We are pleased to present a special guest column by high-end paddle maker extraordinaire, Kitty, of Kitty’s Exotic Paddles, who hand-crafts beautiful, heirloom-quality implements using very rare woods and unique grains.
On FetLife one day, I saw Kitty discussing whether paddles should have holes in them? or not? and why or why not? And I thought, you see, that might make a cool cherry red blog post…..
[FYI–Included in this post are some new and very hawt pro-shot ads for Kitty’s company.]
As always, your comments and feedback are welcome and appreciated as always.
Written by Kitty of Kitty’s Exotic Paddles:
The idea of drilling holes in paddles appears to have originated with the traditional schoolroom paddle. Because of this, paddles with holes tend to have a mystique about them, an aura of authority.
But what do holes in paddles really accomplish? What are the good and bad points of this tradition? First let’s look at the medium the paddle is made from and what affect the holes have on that medium.
WOOD: Traditional schoolroom paddles are normally made from wood, oak is the most common wood for this use. If you look at an oak paddle, you will see a straight grain pattern. Everywhere that grain pattern is interrupted, there is an inherent weakness created. In order to overcome this weakness as much as possible, the paddle needs to have thickness.
A thin straight grained paddle with holes isn’t likely to last very long. A wood that has an interlocking grain is more likely to be able to handle the stress, however it is still a built in weakness in the paddle as a whole.
LEATHER: Leather paddles abound, leather is so popular, it has its own sub culture and even family structures named after it.
Leather paddles do not have the same issues that wood paddles have, leather is an interlocking medium.
Latigo leather is the most commonly used leather for strap and paddle making. Latigo is the Spanish word for ‘whiplash,’ its original use, but more commonly it is used in equestrian products as well as leashes and collars for dogs.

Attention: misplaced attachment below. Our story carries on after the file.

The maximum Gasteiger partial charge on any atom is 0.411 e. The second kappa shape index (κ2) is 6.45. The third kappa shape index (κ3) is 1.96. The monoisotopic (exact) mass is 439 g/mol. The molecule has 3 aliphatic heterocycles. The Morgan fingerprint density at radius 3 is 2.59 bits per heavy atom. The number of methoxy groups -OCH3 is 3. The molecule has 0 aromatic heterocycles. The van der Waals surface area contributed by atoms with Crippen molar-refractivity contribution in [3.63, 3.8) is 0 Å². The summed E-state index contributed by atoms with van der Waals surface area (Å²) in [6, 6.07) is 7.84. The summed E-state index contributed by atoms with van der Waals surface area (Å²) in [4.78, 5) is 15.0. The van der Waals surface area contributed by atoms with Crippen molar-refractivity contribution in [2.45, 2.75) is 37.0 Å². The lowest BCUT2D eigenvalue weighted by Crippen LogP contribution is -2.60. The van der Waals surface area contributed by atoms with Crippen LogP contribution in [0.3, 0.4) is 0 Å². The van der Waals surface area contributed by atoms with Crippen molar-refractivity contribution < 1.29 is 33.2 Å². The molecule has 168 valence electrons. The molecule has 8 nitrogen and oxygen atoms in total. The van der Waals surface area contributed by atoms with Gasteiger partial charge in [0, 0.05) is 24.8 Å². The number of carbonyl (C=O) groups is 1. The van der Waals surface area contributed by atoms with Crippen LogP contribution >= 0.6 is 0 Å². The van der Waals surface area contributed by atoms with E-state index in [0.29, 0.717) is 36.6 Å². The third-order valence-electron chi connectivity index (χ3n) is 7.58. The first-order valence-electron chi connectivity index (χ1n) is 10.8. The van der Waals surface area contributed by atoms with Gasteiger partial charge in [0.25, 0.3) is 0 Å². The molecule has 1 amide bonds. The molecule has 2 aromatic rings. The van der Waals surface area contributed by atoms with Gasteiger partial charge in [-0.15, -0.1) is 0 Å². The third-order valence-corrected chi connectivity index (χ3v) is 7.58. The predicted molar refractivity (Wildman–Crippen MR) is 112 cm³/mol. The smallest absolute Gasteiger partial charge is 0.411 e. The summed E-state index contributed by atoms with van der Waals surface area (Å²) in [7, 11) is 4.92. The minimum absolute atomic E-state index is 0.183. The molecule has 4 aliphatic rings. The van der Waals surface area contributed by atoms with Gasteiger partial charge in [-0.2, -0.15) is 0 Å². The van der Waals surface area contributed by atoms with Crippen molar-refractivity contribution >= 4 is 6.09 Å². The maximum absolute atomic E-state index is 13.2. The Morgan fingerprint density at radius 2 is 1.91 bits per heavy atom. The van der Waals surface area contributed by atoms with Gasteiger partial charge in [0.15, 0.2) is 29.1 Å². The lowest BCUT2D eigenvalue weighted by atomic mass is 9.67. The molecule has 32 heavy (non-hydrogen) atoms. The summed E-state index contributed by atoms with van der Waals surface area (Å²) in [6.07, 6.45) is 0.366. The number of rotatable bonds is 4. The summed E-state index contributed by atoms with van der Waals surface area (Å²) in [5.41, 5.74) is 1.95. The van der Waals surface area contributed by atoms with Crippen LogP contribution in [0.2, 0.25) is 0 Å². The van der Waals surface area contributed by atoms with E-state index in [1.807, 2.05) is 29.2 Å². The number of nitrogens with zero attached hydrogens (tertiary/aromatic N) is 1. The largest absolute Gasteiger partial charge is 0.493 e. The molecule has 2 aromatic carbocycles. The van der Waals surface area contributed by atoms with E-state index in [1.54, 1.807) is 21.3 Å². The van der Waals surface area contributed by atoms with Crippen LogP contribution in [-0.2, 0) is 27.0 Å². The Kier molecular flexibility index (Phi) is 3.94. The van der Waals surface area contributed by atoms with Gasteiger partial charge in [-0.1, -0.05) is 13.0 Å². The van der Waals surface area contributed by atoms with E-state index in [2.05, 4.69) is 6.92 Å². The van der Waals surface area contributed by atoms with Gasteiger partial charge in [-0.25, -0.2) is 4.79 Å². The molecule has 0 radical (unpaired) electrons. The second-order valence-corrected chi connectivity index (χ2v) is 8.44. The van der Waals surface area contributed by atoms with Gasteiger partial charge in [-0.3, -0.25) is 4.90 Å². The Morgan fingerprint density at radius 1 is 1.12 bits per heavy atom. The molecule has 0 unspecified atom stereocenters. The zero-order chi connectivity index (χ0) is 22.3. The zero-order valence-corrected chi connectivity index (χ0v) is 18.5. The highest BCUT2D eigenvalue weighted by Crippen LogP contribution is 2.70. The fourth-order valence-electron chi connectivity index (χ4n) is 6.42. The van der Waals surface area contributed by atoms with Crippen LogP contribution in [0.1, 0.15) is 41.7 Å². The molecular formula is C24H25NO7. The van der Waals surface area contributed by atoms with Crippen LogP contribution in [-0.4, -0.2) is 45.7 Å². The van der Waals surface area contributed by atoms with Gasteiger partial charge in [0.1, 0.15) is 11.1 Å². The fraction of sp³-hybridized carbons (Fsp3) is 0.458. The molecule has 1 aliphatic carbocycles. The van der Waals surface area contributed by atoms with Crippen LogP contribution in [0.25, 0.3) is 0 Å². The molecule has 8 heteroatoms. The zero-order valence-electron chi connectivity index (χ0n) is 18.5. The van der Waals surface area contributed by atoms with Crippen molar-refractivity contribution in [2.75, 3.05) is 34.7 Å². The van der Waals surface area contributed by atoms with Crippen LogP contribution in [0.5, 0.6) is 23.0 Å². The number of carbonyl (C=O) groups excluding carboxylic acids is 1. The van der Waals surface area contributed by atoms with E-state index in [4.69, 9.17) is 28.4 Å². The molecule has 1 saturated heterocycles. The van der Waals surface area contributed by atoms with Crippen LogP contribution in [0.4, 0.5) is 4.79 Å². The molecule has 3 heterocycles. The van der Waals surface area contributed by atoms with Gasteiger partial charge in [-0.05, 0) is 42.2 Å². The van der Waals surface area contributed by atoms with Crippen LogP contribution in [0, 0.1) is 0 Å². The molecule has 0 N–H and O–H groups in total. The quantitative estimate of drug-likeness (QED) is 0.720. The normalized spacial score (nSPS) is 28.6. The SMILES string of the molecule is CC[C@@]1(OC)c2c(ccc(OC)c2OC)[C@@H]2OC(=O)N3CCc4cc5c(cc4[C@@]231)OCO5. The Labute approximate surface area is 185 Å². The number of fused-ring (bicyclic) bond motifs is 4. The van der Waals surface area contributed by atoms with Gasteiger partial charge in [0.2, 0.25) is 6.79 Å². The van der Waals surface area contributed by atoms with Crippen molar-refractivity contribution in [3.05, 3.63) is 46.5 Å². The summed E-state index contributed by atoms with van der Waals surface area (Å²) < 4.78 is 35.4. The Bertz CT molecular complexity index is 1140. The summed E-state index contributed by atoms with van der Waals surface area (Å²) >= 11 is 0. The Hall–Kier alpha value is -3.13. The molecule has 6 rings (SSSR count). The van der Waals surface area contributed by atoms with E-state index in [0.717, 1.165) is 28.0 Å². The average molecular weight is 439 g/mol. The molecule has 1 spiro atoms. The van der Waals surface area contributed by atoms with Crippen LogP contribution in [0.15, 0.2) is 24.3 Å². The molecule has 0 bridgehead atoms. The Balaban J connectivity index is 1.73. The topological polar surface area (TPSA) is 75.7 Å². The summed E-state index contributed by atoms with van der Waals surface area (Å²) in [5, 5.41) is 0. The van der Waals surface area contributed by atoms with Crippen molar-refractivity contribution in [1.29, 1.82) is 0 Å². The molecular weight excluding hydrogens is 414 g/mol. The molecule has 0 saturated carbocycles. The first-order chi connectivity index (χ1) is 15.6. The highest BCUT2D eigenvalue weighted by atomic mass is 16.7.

This is a strong leather that won’t be bothered (other than by more flex and wear) by holes, especially if the holes are done correctly and finished out.
LEXAN: Lexan is another medium that is very common for paddle making. I’ve heard it said that Lexan will not break, but I have seen paddles that were purported to be Lexan break, so I really don’t know there.
If it were plastic, I would say that yes, the holes would weaken the structure of the paddle and make it more prone to breaking. I would imagine that Lexan would be the same way. This means the same rules apply with Lexan as do with wood, you would want a thicker implement to offset the weakness caused by the holes as much as possible.
RUBBER: I have seen rubber paddles with and without holes. I’ve never felt one and have no intention to start. Rubber is used on tires because of its natural ‘traction’. The way I view that is, the rubber will abrade rather than slide upon contact with the skin.
What is the purpose of the holes? This is my own summation of the purpose, based partly on research and partly on observation.
The holes cause an emotional response of dread and intimidation. The sound of the air flowing through the holes as the paddle is swinging gives the ominous whistling announcement of the impending impact. It is said that the holes lessen wind resistance, but I doubt it lessens it enough to make any real noticeable difference in the impact strength.
The original holed paddles were used on individuals whose bottoms remained clothed. On impact of the paddle, the clothing and the skin beneath went up into the holes to a small extent and created more intense sting, making the paddle a much more effective deterrent to bad behavior.
Paddles with holes used on bare skin sends the skin itself up into the opening of the hole. This causes more skin damage and more bruising than a paddle without holes. The finishing of the holes themselves makes a big difference as to what level of damage is done. The more eased the edges of the holes, the less damage created by the skin going up into them.
The heavier the paddle, the deeper the impact on the bottom and the further into the holes the skin will travel. This doesn’t necessarily make a wood paddle more severe than a Lexan one however, because the edges of the holes on the Lexan can be much more biting than the edges of the wood.
The medium having the least severity is the leather because the leather gives as it strikes and often comes right back up from the skin.
My personal philosophy on holes in wood paddles.. I spend hours upon hours looking for the most beautiful woods I can find, then I spend more hours creating them and making them as smooth as possible, (sanding down to a 4,000 grit).
I am steadfast on my decision to never make holes in the heads of my paddles because I don’t want to damage the beauty or the strength of the paddles I create. I am also of the opinion that a paddle that does as little skin damage as possible, makes it possible to interact much longer in order to either get your point or pleasure across.
The smoothness and slightly pillowed shape of my paddles guarantee that they will produce plenty of sting without the necessity of holes.
For more information, visit Kitty’s Exotic Paddles.